That they have given the subject that careful consideration which its importance demands, and are of opinion, that the petitioners mistake the character and bearing of the laws relating to the Sabbath. That while we agree with the petitioners that it is not within the power of legislative bodies to enact penal laws compelling the observance of religious ceremonies, and also agree that such laws are contrary to the spirit of the Constitution of the State, <<59>>and a gross violation of the rights of conscience, we cannot see that the laws relating to the Sabbath partake in the slightest degree of that character. Nor can the law which sets apart one day in seven for man to rest from his weekly labour and worship his Creator, be a violation of the rights of conscience, inasmuch as that express portion of time was divinely imposed, and made perpetual in its obligations by the Creator, who placed the conscience in every man as His vicegerent, to reprove or else excuse in things pertaining to morality, and who also made the Sabbath for man. The committee believe, moreover, that to grant the request of the petitioners, “leaving all persons at liberty to observe such days as may seem to them best,” would be in effect to abolish the Sabbath; without the privilege of which that knowledge and virtue cannot be diffused which is necessary to the purity and permanency of our free institutions, which might well cause every enlightened patriot, and especially every Christian, to tremble.

The labouring portion of the community would also be deprived of those waymarks of their lives to which many can look back upon, and forward to, with delight, being weekly refreshed thereby, are thus cheered on through life, who, were it abolished, might be doomed to toil on in perpetual gloom, dragging out a miserable life of ignorance and vice, comparatively shortened for want of those periods of rest so wisely arranged by our Creator, who knew the wants of the human frame. The committee believe, that as ours is emphatically a Christian Commonwealth, there can be no difficulty in fixing the day in which it shall not be lawful to disturb the devotion, moral instruction and rest of the people, by unnecessary secular business, inasmuch as the resurrection of the great founder of our Christian religion is the event commemorated by the observance of the first day, and the command requiring a specific day of the week is a positive precept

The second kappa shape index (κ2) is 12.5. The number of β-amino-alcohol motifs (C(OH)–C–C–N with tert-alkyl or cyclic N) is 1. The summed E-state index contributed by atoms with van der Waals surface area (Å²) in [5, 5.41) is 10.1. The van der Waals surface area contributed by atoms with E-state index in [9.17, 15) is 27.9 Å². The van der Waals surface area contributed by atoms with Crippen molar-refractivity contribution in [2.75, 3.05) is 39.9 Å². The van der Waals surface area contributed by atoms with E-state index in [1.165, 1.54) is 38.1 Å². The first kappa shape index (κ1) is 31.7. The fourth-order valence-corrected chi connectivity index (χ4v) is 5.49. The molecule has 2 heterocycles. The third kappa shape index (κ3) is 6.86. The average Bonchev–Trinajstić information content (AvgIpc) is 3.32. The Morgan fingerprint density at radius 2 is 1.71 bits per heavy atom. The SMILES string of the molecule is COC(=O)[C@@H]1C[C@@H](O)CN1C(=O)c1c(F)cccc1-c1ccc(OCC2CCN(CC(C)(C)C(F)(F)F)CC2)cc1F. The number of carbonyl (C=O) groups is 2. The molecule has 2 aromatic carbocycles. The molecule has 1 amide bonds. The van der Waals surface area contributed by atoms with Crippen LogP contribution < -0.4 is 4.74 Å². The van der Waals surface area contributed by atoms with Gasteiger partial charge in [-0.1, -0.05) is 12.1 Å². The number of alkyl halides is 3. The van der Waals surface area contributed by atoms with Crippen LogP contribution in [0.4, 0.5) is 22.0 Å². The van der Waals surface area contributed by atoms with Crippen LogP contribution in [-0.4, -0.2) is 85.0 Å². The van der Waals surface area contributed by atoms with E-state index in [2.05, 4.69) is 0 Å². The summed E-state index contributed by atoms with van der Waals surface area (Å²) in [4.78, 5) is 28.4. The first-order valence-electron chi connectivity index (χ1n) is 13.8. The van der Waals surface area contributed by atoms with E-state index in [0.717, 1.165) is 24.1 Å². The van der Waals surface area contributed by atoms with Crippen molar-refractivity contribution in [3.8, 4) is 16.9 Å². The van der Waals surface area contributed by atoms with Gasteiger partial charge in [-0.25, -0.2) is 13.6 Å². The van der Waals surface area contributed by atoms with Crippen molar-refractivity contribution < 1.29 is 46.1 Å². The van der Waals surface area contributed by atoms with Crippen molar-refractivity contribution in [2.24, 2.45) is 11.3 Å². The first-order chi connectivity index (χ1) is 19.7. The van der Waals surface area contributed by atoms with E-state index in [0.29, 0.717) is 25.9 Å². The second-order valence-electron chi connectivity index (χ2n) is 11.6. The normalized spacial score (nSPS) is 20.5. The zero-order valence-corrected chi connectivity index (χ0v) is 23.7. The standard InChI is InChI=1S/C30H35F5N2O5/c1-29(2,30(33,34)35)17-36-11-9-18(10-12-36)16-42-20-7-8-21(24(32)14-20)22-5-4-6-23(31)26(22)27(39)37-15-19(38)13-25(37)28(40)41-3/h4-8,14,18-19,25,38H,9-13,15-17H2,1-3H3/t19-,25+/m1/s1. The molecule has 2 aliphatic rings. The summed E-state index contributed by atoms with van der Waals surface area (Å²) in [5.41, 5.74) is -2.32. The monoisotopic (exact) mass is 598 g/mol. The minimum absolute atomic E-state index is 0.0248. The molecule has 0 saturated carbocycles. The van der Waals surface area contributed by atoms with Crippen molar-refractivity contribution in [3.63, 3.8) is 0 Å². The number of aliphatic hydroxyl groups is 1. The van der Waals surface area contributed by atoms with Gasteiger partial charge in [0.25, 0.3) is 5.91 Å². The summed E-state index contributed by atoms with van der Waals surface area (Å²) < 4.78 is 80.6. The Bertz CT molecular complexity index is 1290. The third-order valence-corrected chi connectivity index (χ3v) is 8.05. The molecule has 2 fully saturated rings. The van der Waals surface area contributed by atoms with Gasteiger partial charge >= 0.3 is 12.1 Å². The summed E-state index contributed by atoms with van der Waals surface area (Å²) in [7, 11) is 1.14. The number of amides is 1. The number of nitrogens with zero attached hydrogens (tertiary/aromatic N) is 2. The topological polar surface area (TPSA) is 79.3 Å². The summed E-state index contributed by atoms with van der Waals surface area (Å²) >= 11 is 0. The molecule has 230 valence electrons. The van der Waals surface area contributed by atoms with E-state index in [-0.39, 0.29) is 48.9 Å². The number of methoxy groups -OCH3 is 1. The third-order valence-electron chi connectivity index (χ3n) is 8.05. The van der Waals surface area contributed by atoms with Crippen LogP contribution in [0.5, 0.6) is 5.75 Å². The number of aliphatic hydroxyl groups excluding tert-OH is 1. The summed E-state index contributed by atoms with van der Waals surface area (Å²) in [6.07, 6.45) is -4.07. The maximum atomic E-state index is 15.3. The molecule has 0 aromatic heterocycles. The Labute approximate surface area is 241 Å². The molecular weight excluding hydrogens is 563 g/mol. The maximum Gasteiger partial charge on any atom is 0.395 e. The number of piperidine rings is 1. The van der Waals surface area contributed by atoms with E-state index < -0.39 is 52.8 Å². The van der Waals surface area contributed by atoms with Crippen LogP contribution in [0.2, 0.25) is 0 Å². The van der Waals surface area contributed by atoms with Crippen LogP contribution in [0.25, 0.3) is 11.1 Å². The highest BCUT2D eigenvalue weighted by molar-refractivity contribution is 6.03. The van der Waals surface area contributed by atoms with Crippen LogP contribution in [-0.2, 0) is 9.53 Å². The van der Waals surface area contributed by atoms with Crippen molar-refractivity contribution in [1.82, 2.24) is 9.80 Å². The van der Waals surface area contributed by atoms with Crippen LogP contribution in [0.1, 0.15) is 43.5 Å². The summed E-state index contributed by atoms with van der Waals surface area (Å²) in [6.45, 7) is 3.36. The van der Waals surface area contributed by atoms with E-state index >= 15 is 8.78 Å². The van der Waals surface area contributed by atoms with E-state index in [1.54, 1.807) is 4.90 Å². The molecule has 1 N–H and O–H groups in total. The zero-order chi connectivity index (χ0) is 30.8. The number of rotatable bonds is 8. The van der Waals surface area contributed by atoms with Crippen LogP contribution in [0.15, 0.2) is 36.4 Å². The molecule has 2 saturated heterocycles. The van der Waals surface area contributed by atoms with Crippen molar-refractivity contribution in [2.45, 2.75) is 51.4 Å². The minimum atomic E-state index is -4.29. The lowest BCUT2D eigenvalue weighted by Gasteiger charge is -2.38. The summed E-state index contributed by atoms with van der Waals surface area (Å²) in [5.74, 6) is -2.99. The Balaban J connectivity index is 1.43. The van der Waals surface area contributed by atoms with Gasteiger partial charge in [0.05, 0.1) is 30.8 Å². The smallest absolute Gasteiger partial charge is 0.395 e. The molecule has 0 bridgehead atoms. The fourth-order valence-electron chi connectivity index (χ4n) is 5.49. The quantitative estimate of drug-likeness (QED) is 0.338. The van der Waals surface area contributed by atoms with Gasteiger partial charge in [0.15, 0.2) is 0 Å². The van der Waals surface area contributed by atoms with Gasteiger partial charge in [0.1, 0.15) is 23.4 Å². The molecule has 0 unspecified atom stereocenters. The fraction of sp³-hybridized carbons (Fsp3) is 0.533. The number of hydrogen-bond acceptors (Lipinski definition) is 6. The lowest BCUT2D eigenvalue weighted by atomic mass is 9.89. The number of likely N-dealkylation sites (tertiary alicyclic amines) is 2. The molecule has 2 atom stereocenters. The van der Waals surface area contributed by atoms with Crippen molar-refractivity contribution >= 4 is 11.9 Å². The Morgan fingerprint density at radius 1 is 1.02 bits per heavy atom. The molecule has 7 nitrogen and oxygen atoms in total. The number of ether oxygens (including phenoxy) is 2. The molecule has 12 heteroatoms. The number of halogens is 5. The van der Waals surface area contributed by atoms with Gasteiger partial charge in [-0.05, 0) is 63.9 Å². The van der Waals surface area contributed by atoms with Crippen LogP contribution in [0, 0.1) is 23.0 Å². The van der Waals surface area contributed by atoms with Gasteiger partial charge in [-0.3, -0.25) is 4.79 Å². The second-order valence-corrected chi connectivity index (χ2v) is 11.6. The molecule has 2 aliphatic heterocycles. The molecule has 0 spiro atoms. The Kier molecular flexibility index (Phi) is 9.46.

The change of the day from the seventh to the first does not interfere with its unchangeable obligations, but is a most appropriate commemoration of that event, which, together with the example of the Apostles and early Christians, and the countenance of the Redeemer after his resurrection, has fixed the Lord’s day to be the Christian Sabbath beyond a doubt. The committee feel satisfied that it is the duty of the civil magistrate to enforce a cessation from all secular employment, amusements, and public vices, on that day, with suitable penalties; but as regards the observance of religious ceremonies, that belongs to the conscience, and is beyond the jurisdiction of civil laws. The committee further believe that there can be no loss to temporal pursuits from the rest of man and beast on the Sabbath day. We know that any spring which is continued long on a strain loses much of its elasticity; much more so is it with animal nature when it is deprived of its proper time of rest, it loses its capability of endurance. This familiar principle is equally applicable to man and beast. As the committee can see no possible benefit that could accrue, but incalculable injury and, wrong, therefore,

“Resolved, That it is inexpedient and would be wrong to grant the request of the petitioners, and that the committee be discharged from the further consideration of the subject.”

And on motion, the said resolution was read the second time, considered and adopted.